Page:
Did you know alot of English words are actually Dutch? English words from Dutch often sound very funny to us Dutchies and the other way around. You can often hear it’s Dutch pronounced in an English way, because if a native English speaker would have to say ‘rekening’ it will most probably sound like ‘reckoning’. Amazing! Alot of these words are also false friends to English, or otherwise funny Dutch words. Read it all now in the blog from the one and only original online Dutch school!
1. Reckoning – Rekening
‘Mag ik de rekening?’ is a phrase you probably heard if you’ve been visiting restaurants in the Netherlands regularly. It means ‘Can i have the bill?’.
Rekening – bill. It’s funny and amazing how it evolved into a much more dramatic word in English. But it makes sense, as the word is used in a similar way in a lot of Dutch sayings:
”De rekening komt later” —> “The bill (consequences) will come later”
“Jan denkt niet veel na over de toekomst. Hij betaalt de rekening altijd later”—> “Jan doesn’t think too much about the future. He always pays the bill later”
“We gaan nu genieten, we denken even niet na over rekening!” —> “Now we will enjoy, we won’t think about the bill/consequences for now!”
2. Cookie – Koekje
ANother word that sounds almost the same, right? Try to say both words out loud, if you don’t believe us. See? the -je became the -ie in English. And that’s till the case for most native English speakers; meisje becomes ‘meissie’ (which is also kind of Dutch slang!) and hoekje (small corner) becomes ‘hookie’ or ‘hooky’, as we’ll see later in this list as well.
3. Aboard – Aan boord
Used by Dutch captains on their ships since, well, forever. Get aboard! = Kom aan boord!
English basically removed a few letters and glued it all together. Gotta love languages, right?
4. Apartheid – “Apartness”
This word has a dark history, but still very Dutch history.
Apartheid was the system of segregation used in South-Africa by the Dutch colonialists. It was pure racism, still felt today both in the Netherlands and in our old colonies. Black and brown people were separated from the Dutch, German and British colonizers and farmers.
The ‘Dutch’ Antilles are still part of our ‘kingdom’ and there too traces of apartheid are still very much felt. But that’s at topic for another article!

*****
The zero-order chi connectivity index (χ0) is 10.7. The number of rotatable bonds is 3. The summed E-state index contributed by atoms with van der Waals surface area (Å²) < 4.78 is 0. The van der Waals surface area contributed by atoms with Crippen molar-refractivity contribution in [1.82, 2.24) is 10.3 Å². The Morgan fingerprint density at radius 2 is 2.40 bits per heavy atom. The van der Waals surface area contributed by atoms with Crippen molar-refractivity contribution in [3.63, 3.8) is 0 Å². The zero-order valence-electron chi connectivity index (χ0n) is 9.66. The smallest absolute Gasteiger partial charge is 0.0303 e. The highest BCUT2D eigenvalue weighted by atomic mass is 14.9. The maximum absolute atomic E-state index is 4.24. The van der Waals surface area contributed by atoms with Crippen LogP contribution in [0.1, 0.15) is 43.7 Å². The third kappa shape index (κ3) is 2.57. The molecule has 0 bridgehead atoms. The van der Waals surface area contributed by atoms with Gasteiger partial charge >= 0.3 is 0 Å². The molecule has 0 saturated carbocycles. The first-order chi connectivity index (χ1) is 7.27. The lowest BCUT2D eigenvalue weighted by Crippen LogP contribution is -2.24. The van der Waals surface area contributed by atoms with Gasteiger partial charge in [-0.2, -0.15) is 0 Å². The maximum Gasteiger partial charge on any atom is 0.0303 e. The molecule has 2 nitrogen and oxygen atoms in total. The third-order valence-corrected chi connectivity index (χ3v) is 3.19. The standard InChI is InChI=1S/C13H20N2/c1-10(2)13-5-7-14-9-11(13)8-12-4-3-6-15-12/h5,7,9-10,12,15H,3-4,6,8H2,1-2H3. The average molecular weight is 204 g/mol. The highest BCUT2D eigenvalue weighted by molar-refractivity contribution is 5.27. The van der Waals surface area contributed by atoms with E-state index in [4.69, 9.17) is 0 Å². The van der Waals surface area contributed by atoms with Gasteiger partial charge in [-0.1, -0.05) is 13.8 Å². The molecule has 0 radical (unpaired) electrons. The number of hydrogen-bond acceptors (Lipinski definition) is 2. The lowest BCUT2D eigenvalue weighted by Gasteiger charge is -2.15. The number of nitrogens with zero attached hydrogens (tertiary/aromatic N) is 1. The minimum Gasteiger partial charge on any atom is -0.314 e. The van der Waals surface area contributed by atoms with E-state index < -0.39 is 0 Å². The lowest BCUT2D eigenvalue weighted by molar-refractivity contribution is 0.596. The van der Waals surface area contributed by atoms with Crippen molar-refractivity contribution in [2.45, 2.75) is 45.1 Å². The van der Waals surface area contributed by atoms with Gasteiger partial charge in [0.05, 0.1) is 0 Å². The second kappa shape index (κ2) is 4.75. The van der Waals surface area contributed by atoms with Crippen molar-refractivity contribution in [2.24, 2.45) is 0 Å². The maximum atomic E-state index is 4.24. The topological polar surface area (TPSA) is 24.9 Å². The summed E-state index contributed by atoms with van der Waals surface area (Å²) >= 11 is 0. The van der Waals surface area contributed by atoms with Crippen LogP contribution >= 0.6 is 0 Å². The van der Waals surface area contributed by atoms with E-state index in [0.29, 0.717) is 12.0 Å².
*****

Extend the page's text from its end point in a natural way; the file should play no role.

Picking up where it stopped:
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5 – Bazooka – Bazuin
Anyone knows this word! Especially if you love a good old first-person shooter, you are familiar with this one.
A bazuin is a kind of flute, and a big one too. It’s considered the precursor of the trumpet. If you know classic games like Duke Nukem and Wolfenstein, you know just how popular bazooka’s are. Now you know the word is actually from the Dutch language!
6 – Blaze – Blazen
Blazen means to blow air (with your mouth). The now trendy word is used by young and old. Especially rap and hiphop-fans will recognize this one.
7 – Boss – Baas
These two words sound almost the same! Now you know why. They are basically the same.
Did you know Dutch is the closest language to English?
This goes for both grammar and vocabulary. That is one of the reasons lots of Dutch people have no issues with communicating in English.
8 – Dope – Dopen
Another word that’s also part of Dutch slang..While it’s actually from Dutch!
Dopen means to dip, to sop. As in: dipping your Doritos in salsa sauce.
We Dutchies like to dope alot; our foods and ourselves. In nice sauces, baths or even better, when we get some sun: the sea!
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9 – Hooky – Hoekje
Literally: small corner. It’s a diminutive, a small version of the original noun hoek.
The -je was and is hard to pronounce for native English speakers, so it transformed into a-y.
Hence the word hooky, which means catchy or being absent at school in the expression ‘playing hooky’ (spijbelen in Dutch).
10 = Sketch – Schets
A very popular one, especially since the app came into existence (called Sketch).
This is another word that is basically the same as the Dutch original. The Dutch g was (still is) too hard to pronounce, so the English turned it into a k. Easy does it!
BONUS: Yankee – Jan Kees
Who doesn’t know the word yankee?
It’s a (derogatory) term used for Americans or those from the northeast coast of the United States.
It’s a combination of the Dutch names Jan and Kees – very common Dutch names!